World Economy

Britons Want Commitment to EU

Britons Want Commitment to EUBritons Want Commitment to EU

If the Tories win the UK election, Britons will be offered an in-out referendum on EU membership. But businesses say leaving – and even a vote on the option – would be bad for Britain.

The British general election on May 7 looks set to produce a hung parliament with no clear majority. With all parties dedicated to continued public spending cuts, one issue divides voters, business and the parties more distinctly than any other: Europe.

British Prime Minister David Cameron's Conservative party has guaranteed an in-out referendum on Britain's continued EU membership by 2017 in the event of a Tory victory. Ed Miliband's Labor has ruled out an EU plebiscite unless a major transfer of powers from London to Brussels is proposed – a scenario unlikely enough to discount out of hand.

Cameron was forced into offering the referendum by the fractious right-wing of his party and the rise of UKIP (UK Independence Party), which has conflated EU membership with immigration – a genuine touchstone issue in this campaign – in 2013. It was also a bid to appease the press, which sees Brussels as wielding an undemocratic influence on British life.

That offer may now have backfired as the election draws near, and business leaders and political rivals say the uncertainty of Britain's position could hit jobs and trade, while most voters are in favor of staying in the EU.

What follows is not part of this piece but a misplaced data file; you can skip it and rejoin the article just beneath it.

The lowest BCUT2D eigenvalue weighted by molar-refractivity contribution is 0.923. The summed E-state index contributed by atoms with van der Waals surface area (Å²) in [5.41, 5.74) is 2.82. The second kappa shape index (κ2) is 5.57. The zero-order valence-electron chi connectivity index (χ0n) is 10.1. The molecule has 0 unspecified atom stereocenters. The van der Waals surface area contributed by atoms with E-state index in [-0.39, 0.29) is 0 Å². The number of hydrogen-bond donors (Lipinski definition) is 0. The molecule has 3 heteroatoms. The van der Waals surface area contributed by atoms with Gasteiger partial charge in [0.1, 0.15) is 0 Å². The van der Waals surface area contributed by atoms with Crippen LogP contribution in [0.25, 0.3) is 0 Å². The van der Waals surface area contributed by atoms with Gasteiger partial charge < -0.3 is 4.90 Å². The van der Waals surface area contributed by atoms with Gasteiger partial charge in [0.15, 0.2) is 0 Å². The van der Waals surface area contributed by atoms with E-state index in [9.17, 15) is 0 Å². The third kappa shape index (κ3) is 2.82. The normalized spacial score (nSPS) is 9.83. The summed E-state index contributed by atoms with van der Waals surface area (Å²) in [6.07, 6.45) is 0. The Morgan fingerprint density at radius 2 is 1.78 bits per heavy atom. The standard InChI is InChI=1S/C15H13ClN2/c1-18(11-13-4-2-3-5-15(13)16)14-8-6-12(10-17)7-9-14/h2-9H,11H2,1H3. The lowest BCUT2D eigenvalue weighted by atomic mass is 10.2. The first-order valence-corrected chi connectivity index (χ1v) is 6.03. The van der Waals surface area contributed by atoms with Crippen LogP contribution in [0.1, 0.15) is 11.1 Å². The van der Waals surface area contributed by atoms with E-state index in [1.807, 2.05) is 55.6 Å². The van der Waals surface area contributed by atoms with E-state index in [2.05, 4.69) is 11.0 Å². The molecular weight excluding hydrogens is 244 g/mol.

Business Concerns

Pro-EU group Business for New Europe, which represents some of the biggest companies trading in the UK, including BAE Systems, Shell and Amazon, said the Tory promise of a referendum by the arbitrary date of 2017 is causing uncertainty among business leaders, putting investment at risk.

"If someone is making an investment, looking to set up production, for example, by opening in a factory in Britain, they are thinking 20 years ahead," said spokeswoman Lucy Thomas. "If there is a referendum looming, you can't be certain that we're going to be in EU. The fear of uncertainty is there."

Labor's long-standing anti-referendum stance was reiterated in its manifesto, published last week. "Labor's priority in government will be protecting the NHS and tackling the cost-of-living crisis, It is not to take

  Best for Britain

The Confederation of British Industry (CBI), the UK's leading business lobbying organization, believes that EU membership is worth up to 5 percent of the UK's GDP – around £78b ($117b) a year. Katja Hall, CBI deputy director general, said EU membership was best for Britain – and for business.

"It is the clear view of most businesses across the UK that our economic future is best served by our continued membership of a reformed EU," she said. "Most CBI members believe that the benefits of EU membership outweigh the costs and will not shy away from saying so."

John Cridland, director general of the CBI, said some reform was necessary, but agreed that most business leaders do not want to leave the EU. "Having access to the single market is fundamental to future jobs and growth," he said.